Author(s): Stoddart J, Horne G, Devane P
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Abstract BACKGROUND: A retrospective study of 138 patients with fractured hips was undertaken to determine if a delay to surgery beyond 24 h influenced 1-year mortality. In particular, the results of the subgroup of patients who were in the American Society of Anesthesiologists (ASA) Class 3 or 4 were considered. METHODS: Patients were found using ICD-9 database information. One-year mortality data was collected from Births, Deaths and Marriages -- the New Zealand government agency that collects and stores statistics on these events. RESULTS: The 1-year mortality rate was 17.4\%. Age, operation type and time to surgery did not significantly affect 1-year mortality. American Society of Anesthesiologists' Class 1 and 2 patients had a significantly lower 1-year mortality (5.3\%) than ASA Class 3 and 4 patients (22.4\%) (P = 0.02). CONCLUSION: Time to surgery did not significantly affect 1-year mortality within each ASA Class.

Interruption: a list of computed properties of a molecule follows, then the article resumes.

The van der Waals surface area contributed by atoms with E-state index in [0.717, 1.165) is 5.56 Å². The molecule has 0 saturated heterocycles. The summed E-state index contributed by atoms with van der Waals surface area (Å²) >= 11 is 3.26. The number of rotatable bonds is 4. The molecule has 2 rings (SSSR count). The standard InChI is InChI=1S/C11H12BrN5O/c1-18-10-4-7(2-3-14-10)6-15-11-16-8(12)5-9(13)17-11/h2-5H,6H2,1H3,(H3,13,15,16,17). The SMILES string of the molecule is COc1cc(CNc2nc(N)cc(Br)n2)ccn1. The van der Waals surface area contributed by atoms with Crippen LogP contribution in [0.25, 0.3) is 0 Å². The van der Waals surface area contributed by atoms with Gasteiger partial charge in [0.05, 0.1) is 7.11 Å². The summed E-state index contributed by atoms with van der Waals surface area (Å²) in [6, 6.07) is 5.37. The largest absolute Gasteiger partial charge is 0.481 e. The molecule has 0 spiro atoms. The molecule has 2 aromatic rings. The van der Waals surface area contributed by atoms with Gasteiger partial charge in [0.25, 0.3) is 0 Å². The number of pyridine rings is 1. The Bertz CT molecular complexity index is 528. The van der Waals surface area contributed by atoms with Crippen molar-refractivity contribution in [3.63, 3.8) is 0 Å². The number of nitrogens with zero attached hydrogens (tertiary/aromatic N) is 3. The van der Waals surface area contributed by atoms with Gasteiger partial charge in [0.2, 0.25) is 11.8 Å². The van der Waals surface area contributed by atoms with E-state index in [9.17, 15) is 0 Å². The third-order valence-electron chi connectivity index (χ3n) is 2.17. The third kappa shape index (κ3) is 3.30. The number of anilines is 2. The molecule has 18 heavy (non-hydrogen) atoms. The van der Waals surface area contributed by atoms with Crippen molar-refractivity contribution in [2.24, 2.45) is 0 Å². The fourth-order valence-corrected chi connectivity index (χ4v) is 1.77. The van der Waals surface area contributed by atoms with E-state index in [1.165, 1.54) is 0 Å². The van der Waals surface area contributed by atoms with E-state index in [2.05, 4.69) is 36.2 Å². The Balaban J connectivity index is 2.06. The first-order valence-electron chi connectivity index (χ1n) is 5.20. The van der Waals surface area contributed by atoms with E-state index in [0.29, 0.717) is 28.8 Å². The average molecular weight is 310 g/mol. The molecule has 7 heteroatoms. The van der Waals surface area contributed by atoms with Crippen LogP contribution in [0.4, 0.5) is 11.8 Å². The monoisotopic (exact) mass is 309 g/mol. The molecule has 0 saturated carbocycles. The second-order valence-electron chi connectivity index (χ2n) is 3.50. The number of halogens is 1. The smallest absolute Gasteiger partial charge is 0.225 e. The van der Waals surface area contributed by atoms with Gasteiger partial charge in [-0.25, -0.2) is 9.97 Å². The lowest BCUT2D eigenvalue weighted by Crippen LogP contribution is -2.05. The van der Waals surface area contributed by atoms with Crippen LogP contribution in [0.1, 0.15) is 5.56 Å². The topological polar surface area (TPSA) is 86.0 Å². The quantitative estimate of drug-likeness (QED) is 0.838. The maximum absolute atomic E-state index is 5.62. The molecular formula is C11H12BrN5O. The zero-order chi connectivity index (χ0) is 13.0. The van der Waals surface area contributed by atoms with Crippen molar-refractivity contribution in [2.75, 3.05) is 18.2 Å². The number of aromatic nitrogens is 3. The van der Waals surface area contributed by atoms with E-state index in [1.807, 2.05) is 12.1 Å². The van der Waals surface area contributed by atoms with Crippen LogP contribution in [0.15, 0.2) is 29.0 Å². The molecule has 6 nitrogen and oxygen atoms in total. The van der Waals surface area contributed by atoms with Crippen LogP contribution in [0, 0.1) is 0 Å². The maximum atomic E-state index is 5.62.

This article was published in ANZ J Surg
and referenced in Emergency Medicine: Open Access